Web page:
Italix English Curate Fountain Pen Review5 October 2015
Italix pens are made exclusively for Mr Pen, a family owned British online pen retailer. The names of the pens in the Italix range are wonderful: The Parson’s Essential, Churchman’s Prescriptor and Viper’s Strike, amongst others. This pen also has a rather splendid name: English Curate.
Thank you to Mr Pen for sending this pen for me to review. This pen has also been reviewed by my United Inkdom colleagues so watch out for a meta-review there coming soon. Once that review goes up, we will be giving this pen away to one lucky reader.
Nib options: oh my goodness, whatever you want (as long as it’s steel): 19 different options, in fact. Plus a 18k gold medium nib for an extra £56.40, if you must. This one has a 1.1mm stub.
Barrel options: candy, blue pearl, sable (this one)
Filling system: international standard cartridge/converter (converter included)
The English Curate is a medium length pen, very comfortable to write with unposted but designed, really, to be used posted: the cap posts deeply, with an internal spring which holds it in place on a barrel that’s shaped to accept the cap. Having said all that, I personally prefer to write with this pen unposted. At the opposite end, the cap screws closed.
The 1.1 mm stub nib on my pen is gorgeous. It’s smooth, gives a nice line variation and is wet without getting out of control. It’s started writing every time, even filled with Emerald of Chivor and hasn’t even hinted at a skip. Decoration-wise it’s quite plain and generic.
The hardware is also plain and generic. Small scale pen makers, I assume, have to use off-the-shelf components if they’re to keep their costs down so the trick is to pick components that do the job well and don’t cheapen the pen. The English Curate just about manages this. The nib is fantastic and the rest of the hardware is simple but solid feeling. It’s chrome plated and looks fine, the only weak spot being the clip which doesn’t quite live up to the quality of the rest of the pen.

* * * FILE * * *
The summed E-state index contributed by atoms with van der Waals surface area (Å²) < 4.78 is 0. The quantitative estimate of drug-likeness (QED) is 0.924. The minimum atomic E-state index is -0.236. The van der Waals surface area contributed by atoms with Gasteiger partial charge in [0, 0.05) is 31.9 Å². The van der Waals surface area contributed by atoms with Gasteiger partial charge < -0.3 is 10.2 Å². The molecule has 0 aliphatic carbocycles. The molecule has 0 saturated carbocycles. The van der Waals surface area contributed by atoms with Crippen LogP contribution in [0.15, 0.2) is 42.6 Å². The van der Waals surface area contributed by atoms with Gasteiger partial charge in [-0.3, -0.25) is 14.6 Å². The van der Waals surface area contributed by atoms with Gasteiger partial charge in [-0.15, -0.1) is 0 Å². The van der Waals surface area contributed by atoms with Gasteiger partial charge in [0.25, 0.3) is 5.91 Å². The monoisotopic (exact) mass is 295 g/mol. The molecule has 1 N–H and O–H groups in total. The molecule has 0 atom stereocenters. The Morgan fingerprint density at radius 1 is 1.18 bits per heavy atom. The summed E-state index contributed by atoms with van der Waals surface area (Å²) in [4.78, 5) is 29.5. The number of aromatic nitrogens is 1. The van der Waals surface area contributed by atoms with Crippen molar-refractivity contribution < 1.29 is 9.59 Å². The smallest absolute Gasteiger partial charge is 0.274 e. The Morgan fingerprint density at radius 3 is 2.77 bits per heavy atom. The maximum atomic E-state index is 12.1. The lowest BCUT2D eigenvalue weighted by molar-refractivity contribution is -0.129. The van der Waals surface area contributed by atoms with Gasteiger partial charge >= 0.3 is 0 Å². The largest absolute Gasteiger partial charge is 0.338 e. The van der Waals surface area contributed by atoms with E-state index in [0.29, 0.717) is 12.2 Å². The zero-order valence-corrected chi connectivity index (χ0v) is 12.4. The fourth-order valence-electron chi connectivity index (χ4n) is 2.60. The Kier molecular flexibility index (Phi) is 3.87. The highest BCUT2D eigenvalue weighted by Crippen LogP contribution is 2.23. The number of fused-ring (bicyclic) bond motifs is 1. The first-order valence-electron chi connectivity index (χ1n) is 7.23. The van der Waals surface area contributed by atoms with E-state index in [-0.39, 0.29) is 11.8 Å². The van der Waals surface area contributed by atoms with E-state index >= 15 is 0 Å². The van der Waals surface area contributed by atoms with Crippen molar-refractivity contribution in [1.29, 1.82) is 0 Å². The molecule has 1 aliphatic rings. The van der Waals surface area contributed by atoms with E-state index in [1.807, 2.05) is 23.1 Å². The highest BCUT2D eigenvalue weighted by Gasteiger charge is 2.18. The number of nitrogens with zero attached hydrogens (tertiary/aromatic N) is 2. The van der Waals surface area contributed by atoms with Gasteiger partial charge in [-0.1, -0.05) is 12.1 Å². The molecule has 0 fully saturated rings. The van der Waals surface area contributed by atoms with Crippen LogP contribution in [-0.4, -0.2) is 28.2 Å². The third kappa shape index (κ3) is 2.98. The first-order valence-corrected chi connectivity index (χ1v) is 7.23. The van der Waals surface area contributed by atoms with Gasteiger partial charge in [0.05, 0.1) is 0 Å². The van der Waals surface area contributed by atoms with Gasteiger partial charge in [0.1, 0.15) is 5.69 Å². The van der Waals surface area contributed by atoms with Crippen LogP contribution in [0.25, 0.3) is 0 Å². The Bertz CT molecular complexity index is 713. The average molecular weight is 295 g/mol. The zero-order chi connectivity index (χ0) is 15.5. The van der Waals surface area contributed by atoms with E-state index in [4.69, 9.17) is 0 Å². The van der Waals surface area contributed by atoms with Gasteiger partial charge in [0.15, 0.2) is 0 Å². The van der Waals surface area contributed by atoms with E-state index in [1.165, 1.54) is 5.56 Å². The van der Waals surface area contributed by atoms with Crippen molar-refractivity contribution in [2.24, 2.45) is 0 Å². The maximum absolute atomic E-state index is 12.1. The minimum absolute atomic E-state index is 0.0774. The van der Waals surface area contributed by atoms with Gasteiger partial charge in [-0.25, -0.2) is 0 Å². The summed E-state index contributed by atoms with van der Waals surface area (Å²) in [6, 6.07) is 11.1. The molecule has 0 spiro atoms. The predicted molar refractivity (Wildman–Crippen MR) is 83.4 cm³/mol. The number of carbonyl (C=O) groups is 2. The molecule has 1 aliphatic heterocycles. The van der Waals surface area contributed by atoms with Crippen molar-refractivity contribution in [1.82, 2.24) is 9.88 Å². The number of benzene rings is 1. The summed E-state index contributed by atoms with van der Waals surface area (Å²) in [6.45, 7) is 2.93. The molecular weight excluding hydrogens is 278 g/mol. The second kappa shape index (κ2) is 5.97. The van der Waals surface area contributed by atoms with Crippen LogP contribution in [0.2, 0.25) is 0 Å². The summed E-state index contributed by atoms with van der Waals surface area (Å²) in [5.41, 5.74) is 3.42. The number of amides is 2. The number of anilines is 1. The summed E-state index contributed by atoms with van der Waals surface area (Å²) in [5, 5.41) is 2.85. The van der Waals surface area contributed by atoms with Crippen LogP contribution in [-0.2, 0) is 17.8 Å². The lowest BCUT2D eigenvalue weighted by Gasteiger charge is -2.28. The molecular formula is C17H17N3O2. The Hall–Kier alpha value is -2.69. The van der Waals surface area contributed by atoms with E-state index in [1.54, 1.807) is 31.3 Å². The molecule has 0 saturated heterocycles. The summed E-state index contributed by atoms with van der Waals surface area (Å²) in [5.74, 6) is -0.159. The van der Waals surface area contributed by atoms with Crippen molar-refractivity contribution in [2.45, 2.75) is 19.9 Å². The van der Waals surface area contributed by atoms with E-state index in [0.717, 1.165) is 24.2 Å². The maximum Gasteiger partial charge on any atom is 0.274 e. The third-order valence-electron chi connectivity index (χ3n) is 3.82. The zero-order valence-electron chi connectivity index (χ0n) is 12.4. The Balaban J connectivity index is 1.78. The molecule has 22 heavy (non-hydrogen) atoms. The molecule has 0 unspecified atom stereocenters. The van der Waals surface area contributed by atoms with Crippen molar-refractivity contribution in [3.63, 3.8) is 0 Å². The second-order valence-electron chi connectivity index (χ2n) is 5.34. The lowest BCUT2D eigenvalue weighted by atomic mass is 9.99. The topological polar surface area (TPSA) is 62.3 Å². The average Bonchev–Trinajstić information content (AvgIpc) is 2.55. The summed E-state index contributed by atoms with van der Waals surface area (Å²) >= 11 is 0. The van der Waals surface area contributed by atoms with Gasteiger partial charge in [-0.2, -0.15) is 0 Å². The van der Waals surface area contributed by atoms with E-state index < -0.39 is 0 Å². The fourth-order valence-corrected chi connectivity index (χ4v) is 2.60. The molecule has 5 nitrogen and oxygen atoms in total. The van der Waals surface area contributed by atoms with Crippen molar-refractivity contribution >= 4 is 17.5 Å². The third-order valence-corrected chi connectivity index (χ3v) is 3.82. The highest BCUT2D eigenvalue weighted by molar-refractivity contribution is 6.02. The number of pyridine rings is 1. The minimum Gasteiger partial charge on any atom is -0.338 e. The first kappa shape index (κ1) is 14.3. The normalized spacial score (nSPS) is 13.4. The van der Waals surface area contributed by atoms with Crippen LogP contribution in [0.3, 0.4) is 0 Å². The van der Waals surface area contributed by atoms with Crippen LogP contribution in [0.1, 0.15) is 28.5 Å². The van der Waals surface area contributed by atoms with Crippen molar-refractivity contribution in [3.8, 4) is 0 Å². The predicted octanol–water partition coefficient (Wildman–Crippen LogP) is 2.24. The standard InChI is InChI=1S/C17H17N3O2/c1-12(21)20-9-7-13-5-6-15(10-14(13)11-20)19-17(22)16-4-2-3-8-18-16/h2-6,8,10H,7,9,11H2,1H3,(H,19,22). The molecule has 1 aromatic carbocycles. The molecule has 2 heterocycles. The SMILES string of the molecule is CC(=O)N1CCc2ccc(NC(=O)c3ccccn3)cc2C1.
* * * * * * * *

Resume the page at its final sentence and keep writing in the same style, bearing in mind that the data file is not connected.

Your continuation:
This extends to the converter as it’s a standard international size. This is fine, as it means there are lots of cartridge options.
I would never choose a marbled brown pen myself. The marbling effect is well done, with a nice deep shimmer. I don’t like the colour but that’s my own personal taste. I won’t judge you if you think it’s beautiful.
Not everyone likes metal sections as they can become a little slippery with extended use and they inevitably pick up fingerprints. I don’t tend to find that’s an issue for me and this one has a nice shape to it that, along with the tapered barrel, lends the pen a distinctive contour.
I really like this pen. If it was the candy version rather than the sable version, you’d have a fight on your hands to get it off me. An Italix pen is firmly on my to-buy list.
Lots of nib options
Posts deeply and securely
Clip feels a little cheap
That’s a nice looking pen (I like brown!). It’s a curious design, what with the step-down in with the rear of the barrel, but I understand why it’s there.
My Parson’s Essential is excellent, so I will get another Italix eventually. Perhaps the English Curate is next.
I can testify to the excellence of the Churchman’s Prescriptor. Mr. Ford’s nibs are wonderful.
Beautiful photography and a well-written review. Final photograph of the pen with a journal really shows how it writes. Nice work.
[…] Ian Hedley’s text-and-photos review […]
I got the Parsons Essential with medium italic. Skips badly (first with J Herbin then with Pelikan Edelstein).
What a shame. Have you asked for the nib to be fixed or swapped? It’s a faulty pen and you ought to be able to get it sorted out
Hello. I know this review is from a couple of years ago, but can you remember if the brown pattern was printed onto the pen? Or was it an actual marbled material? Thanks.
I have a feeling it was actual marbled material.